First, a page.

In fact, many of the evangelical activists who form the bedrock of the Religious Right are frustrated that their electoral successes haven't translated into greater gains. After all, their effort to get Christian voters to the polls played a key role in both of Bush's elections, as well as the GOP's control of both houses of Congress. Yet they can claim only a few victories, such as the 2003 ban on so-called partial-birth abortions -- and even that has been overturned by the courts.
That's one reason the activists are putting on a full-court press to get the Senate GOP to outlaw Democratic filibusters of the President's judicial nominees. Indeed, as Senate Majority Leader Bill Frist (R-Tenn.) mulled his strategy over the week of May 9, the offices of 22 senators were deluged with calls on the issue that were prompted by Christian groups such as Focus on the Family's CitizenLink Action Center. The phone barrage followed an Apr. 24 telecast on the judges issue from a Kentucky megachurch, which Frist addressed via videotape. While the battle is ostensibly over the 10 judges Senate Democrats have rejected, the bigger goal is to give the GOP sufficient power to put a religious conservative on the U.S. Supreme Court should a vacancy occur soon.
Longer-term, evangelicals are targeting half a dozen Democratic seats in the Senate. These include some in states Bush carried in November, such as Kent Conrad's in North Dakota and Bill Nelson's in Florida. The plan: recruit experienced conservatives to run and then supply them with the money and volunteers they need to topple the incumbent. Should the activists prevail in at least five states, the Senate would have a filibuster-proof Republican majority of 60 votes. While the Christian Right can't count on every vote, it hopes to use its heft to push through a broad range of goals that have remained only wishes so far.
In addition to tougher laws against abortion and gay marriage, these include expanded rights for prayer in schools and religious symbols in public places, as well as laws allowing churches to endorse political candidates. Evangelicals also want new laws that permit more federal funding for faith-based programs and that allow them to discriminate in hiring against non-evangelicals. "They expect [Bush] to deliver on their agenda," says University of Akron political scientist John C. Green.
This long-range vision petrifies many Democrats and troubles some religious leaders from more-moderate Protestant and Catholic denominations. They're particularly worried that Bush could force moderate Republicans to toe the line on evangelicals' goals. If the GOP ever gets 60 votes, it would allow the Religious Right "to railroad anything through the Senate that they want, just like the House already does," warns Barry W. Lynn, executive director of Americans United for Separation of Church & State.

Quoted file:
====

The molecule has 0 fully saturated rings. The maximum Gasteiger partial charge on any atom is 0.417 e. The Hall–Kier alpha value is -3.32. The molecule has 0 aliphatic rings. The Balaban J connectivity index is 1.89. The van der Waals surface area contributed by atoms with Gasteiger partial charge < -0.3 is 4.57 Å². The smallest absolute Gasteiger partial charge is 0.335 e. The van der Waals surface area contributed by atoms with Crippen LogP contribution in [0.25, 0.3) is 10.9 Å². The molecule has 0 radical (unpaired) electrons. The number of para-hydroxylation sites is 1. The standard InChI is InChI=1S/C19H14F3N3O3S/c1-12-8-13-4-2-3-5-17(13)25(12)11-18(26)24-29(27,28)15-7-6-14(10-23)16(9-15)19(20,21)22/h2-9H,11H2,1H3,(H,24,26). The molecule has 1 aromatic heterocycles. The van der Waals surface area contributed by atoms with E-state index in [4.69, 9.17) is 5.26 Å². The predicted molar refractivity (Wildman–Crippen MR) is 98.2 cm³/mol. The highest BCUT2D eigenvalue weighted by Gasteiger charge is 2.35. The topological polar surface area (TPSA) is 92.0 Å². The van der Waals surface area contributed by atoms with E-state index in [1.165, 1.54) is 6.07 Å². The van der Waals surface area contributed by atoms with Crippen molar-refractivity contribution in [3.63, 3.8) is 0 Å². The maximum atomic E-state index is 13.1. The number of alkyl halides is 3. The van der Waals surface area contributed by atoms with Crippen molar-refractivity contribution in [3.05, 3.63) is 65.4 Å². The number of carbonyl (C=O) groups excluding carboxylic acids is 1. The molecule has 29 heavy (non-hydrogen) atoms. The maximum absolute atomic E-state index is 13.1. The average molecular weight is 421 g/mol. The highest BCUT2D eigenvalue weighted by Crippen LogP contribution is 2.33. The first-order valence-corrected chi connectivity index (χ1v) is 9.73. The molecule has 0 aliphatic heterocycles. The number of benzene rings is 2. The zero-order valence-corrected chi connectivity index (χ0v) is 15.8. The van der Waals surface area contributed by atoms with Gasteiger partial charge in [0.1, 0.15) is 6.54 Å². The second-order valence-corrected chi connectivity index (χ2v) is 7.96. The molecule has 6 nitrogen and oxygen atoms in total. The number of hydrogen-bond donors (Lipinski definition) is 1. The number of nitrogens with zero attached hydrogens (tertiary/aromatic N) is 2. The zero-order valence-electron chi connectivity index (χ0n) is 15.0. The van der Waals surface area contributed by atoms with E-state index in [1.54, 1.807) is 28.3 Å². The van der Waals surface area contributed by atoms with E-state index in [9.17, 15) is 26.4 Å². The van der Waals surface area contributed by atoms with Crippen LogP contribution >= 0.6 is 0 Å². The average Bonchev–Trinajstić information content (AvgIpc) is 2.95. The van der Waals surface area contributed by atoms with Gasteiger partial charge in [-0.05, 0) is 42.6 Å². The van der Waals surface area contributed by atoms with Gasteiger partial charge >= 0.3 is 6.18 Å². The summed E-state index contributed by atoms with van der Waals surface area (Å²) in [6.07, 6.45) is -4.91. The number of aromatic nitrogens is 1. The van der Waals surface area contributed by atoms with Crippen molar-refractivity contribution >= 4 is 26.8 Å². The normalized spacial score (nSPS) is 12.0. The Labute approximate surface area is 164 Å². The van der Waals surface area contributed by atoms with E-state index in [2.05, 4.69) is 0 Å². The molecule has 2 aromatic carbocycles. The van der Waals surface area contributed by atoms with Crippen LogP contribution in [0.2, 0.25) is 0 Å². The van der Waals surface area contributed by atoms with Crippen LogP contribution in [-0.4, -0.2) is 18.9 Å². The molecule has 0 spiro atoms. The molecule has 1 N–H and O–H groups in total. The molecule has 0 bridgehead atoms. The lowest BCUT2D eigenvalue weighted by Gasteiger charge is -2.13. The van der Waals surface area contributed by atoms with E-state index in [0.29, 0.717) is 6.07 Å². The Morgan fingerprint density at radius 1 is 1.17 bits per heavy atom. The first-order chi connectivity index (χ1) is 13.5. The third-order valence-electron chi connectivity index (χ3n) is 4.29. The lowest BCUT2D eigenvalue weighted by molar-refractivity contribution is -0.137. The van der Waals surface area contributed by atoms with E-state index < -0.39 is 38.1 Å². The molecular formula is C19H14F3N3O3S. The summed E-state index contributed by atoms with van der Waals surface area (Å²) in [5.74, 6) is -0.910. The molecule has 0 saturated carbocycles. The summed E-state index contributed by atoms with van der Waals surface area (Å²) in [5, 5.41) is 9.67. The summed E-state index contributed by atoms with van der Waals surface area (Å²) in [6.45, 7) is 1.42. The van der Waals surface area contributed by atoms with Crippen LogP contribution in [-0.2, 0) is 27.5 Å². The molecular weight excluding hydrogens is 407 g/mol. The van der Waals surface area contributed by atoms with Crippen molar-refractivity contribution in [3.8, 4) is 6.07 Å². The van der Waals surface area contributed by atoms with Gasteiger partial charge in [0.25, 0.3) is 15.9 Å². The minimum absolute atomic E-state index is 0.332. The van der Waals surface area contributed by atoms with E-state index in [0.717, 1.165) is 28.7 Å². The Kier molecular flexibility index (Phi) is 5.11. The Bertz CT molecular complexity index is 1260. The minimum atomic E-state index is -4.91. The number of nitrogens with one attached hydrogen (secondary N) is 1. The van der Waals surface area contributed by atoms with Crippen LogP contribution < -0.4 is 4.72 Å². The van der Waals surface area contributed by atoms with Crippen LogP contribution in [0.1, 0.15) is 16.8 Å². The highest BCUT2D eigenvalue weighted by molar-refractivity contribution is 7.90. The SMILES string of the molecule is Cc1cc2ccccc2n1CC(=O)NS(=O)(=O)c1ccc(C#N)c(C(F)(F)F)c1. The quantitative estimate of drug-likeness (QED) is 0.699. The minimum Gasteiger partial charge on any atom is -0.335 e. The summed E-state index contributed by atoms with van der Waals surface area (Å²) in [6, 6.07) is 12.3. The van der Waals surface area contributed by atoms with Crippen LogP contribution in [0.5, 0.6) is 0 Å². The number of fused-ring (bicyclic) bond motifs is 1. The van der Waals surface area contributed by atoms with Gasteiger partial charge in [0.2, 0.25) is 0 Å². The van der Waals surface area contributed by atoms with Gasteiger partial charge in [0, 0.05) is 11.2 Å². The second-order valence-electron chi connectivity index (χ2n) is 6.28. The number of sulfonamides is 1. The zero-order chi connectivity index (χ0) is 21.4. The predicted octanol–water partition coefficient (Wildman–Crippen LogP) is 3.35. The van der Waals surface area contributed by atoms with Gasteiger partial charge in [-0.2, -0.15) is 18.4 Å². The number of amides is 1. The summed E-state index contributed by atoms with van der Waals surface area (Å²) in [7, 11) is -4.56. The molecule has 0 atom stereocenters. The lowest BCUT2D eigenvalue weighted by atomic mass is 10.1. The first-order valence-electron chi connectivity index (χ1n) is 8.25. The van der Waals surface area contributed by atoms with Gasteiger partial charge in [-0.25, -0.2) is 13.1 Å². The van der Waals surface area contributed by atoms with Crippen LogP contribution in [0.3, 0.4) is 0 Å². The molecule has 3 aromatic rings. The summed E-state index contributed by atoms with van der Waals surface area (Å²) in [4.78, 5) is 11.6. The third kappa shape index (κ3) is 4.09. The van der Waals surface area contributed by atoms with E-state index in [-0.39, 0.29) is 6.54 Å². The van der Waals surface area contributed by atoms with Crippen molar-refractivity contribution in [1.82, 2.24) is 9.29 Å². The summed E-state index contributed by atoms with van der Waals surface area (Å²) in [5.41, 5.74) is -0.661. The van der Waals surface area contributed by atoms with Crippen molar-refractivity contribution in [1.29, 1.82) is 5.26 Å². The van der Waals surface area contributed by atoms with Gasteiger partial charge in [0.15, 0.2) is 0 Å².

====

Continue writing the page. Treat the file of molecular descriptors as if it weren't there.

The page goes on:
Even without such control, evangelical activists have unprecedented entr?e at the White House. Top Bush political adviser Karl Rove held regular strategy sessions with religious leaders during the 2004 campaign. And Administration officials keep in constant touch with social conservative leaders. White House aide Timothy Goeglein meets with everyone from old-timer evangelical strategists such as Paul Weyrich to relative newcomers such as Tony Perkins, president of the Washington-based Family Research Council, a religious lobbying group. Many also operate through the National Association of Evangelicals, a Washington-based network of 52 denominations whose president, Ted Haggard, is the pastor of the 11,000-member New LIfe Church in Colorado Springs, Colo. Says Goeglein: "I need to accurately reflect their goals back to the White House bloodstream."
So far, Bush has managed to keep his core evangelical base content even without major victories. But as they push for more, the President and the GOP could run into trouble, particularly among swing voters. True, a majority of Americans agree with the Religious Right on some cultural issues, such as returning prayer to public schools and keeping the term "under God" in the Pledge of Allegiance. But they don't necessarily approve of direct religious involvement in politics.
In the case of Terri Schiavo, the brain-damaged woman whose parents' cause many evangelicals championed, 76% of Americans disapproved of congressional intervention, according to an April Gallup Poll. And Americans disagree, by 52% to 40%, with the GOP's attempts to change the rules on judicial filibusters, another Gallup poll found. Overall, 40% of voters say Republicans are too close to the Religious Right -- compared with 35% who believe Democrats are too close to their liberal base.
The lesson: Americans find the trappings of religion a comfort in the public square. But when it comes to writing laws, many want their ministers to stay in the pulpit. That may be, but evangelicals' growing strength could put Americans' appetite for mixing politics and religion to the test. By Paul Magnusson, with Richard S. Dunham, in Washington